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HARDISON’S TIPS – APRIL 20, 2021 – GIVING AN EXECUTIVE SALES PRESENTATION – PART TWO

HARDISON’S TIPS – APRIL 20, 2021 – GIVING AN EXECUTIVE SALES PRESENTATION – PART TWO

Tip #1: Cut the Fluff

What do you think is the most valuable asset that people have, but often neglect?

Cash? Nope.

Inventory? Absolutely not.

Cars? You’re way off.

The most valuable asset to you, me, or anybody else in this world is TIME.

This is especially true for the corporate elite. And because of this, you need to only communicate the messages that senior executives need to know.

In short, just get to the damn point.

If you are the type of presenter that likes to add fluff to the content just to seem more intelligent, or if you just enjoy hyping things to get to the big reveal then you are almost certainly setting yourself up for failure.

Executives don’t have time for that.

YOU don’t have the time for that. 

Make sure your content (inclusive of what you’re going to say, the PowerPoint slides you design, and the handouts you provide) is brief, easy-to-process, and to the point.

Tip #2: Start with a Summary 

Executive presentations are not always the best time for surprises. At this level of the corporate heirachy, people only want information that they can use to make decisions.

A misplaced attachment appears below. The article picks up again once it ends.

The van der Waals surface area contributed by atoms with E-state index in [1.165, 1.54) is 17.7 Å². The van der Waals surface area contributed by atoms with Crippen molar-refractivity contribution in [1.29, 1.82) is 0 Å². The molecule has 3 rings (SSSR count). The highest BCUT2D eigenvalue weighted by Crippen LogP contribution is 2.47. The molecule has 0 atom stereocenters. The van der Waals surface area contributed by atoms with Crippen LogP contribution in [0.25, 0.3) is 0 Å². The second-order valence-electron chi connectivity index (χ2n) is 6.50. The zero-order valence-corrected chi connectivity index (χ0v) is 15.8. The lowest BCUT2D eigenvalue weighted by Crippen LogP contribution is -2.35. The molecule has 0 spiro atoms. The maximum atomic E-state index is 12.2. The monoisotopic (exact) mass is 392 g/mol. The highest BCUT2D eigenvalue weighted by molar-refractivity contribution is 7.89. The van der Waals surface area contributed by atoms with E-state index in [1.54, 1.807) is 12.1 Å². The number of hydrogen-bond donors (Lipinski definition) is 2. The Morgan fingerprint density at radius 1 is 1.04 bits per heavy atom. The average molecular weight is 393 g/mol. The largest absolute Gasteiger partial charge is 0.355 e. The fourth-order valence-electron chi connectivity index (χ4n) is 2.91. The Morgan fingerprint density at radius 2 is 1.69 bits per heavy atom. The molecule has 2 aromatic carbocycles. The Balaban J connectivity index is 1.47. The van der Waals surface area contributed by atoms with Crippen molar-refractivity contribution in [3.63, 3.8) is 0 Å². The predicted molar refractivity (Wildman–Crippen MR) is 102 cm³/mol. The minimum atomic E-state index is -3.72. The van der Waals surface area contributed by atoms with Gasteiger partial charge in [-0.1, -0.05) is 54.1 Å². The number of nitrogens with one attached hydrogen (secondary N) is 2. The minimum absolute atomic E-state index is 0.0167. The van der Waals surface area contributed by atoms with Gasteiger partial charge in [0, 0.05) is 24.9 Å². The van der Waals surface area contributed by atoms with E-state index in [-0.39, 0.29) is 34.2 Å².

So be clear on the get-go about what your executive presentation is going to go into.

An excellent technique to apply here is to summarize your entire content from the very beginning. Do this by developing and presenting a summary slide at the beginning of your presentation. This should contain all the key points that you will expand further later on.

When you’re clear from the start, your audience will only see what needs to be seen and can start to understand what is to come.

Tip #3: Use Easy-to-Interpret Models and Visuals

You know what people who fail their presentations have in common? They think that the advantages of presenting beautiful and practical slides aren’t worth it.

If you want your executive PowerPoint presentation to stand out, then you need to be sure you’re using illustrations correctly.

Do you really need a study to prove visuals help people interpret information faster than the traditional list of bullet points, tables, and boring Smart Art?

Let’s be real here. Would you want your CEO to see something like this?

Tip #4: Practice, Practice, and Then Practice Some More

Remember this well, grasshopper: Senior executives don’t have time for your crap. 

Sure, a few errors like a mispronounced word or a little break in your voice is fine.

But mistakes like your slides not showing up the way they should, or you going on and on about a point for 10 minutes because you didn’t take the time to rehearse?

Yeah. That won’t go down so well.

Be prepared. Have someone review your content and give you feedback. Time yourself and practice your body language. Keep rehearsing until you know you’re good enough.

The Bottom Line

I’m not saying that giving an executive presentation is easy, but it is possible to slay it.

The key here is to remember who you’re presenting to. If you do pull it off, you’ll have the opportunity to reach out to the decision makers, the gate openers, and the people who add the most value to your life.

It does take a little work, but once you get there, you’ll have the CEO, CFO, CTO and COO out of their seats applauding you.

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